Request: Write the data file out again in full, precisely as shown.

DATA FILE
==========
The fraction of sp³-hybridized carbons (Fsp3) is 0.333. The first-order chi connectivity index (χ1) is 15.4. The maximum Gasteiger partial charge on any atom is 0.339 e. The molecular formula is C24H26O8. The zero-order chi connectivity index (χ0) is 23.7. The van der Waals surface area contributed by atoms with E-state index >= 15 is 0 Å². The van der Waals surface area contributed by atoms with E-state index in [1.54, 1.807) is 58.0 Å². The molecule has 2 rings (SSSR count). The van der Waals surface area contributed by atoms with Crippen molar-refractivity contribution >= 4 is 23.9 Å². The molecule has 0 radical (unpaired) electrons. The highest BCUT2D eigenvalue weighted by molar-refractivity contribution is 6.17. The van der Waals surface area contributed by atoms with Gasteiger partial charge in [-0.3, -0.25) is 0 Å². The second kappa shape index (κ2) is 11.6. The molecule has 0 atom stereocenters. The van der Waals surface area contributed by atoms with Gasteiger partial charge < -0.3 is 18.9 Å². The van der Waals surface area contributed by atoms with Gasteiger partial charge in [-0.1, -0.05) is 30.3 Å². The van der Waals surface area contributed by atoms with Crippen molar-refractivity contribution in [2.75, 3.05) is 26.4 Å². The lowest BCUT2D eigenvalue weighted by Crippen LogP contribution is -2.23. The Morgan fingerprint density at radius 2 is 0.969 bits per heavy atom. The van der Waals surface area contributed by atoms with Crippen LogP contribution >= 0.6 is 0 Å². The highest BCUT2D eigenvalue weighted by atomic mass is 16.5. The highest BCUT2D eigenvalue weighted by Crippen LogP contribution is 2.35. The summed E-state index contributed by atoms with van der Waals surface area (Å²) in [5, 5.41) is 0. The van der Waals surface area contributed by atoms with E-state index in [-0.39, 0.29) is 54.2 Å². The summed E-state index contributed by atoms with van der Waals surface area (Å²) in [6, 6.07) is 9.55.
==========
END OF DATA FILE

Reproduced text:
The fraction of sp³-hybridized carbons (Fsp3) is 0.333. The first-order chi connectivity index (χ1) is 15.4. The maximum Gasteiger partial charge on any atom is 0.339 e. The molecular formula is C24H26O8. The zero-order chi connectivity index (χ0) is 23.7. The van der Waals surface area contributed by atoms with E-state index >= 15 is 0 Å². The van der Waals surface area contributed by atoms with E-state index in [1.54, 1.807) is 58.0 Å². The molecule has 2 rings (SSSR count). The van der Waals surface area contributed by atoms with Crippen molar-refractivity contribution >= 4 is 23.9 Å². The molecule has 0 radical (unpaired) electrons. The highest BCUT2D eigenvalue weighted by molar-refractivity contribution is 6.17. The van der Waals surface area contributed by atoms with Gasteiger partial charge in [-0.3, -0.25) is 0 Å². The second kappa shape index (κ2) is 11.6. The molecule has 0 atom stereocenters. The van der Waals surface area contributed by atoms with Gasteiger partial charge < -0.3 is 18.9 Å². The van der Waals surface area contributed by atoms with Gasteiger partial charge in [-0.1, -0.05) is 30.3 Å². The van der Waals surface area contributed by atoms with Crippen molar-refractivity contribution in [2.75, 3.05) is 26.4 Å². The lowest BCUT2D eigenvalue weighted by Crippen LogP contribution is -2.23. The Morgan fingerprint density at radius 2 is 0.969 bits per heavy atom. The van der Waals surface area contributed by atoms with Crippen LogP contribution >= 0.6 is 0 Å². The highest BCUT2D eigenvalue weighted by atomic mass is 16.5. The highest BCUT2D eigenvalue weighted by Crippen LogP contribution is 2.35. The summed E-state index contributed by atoms with van der Waals surface area (Å²) in [5, 5.41) is 0. The van der Waals surface area contributed by atoms with E-state index in [-0.39, 0.29) is 54.2 Å². The summed E-state index contributed by atoms with van der Waals surface area (Å²) in [6, 6.07) is 9.55.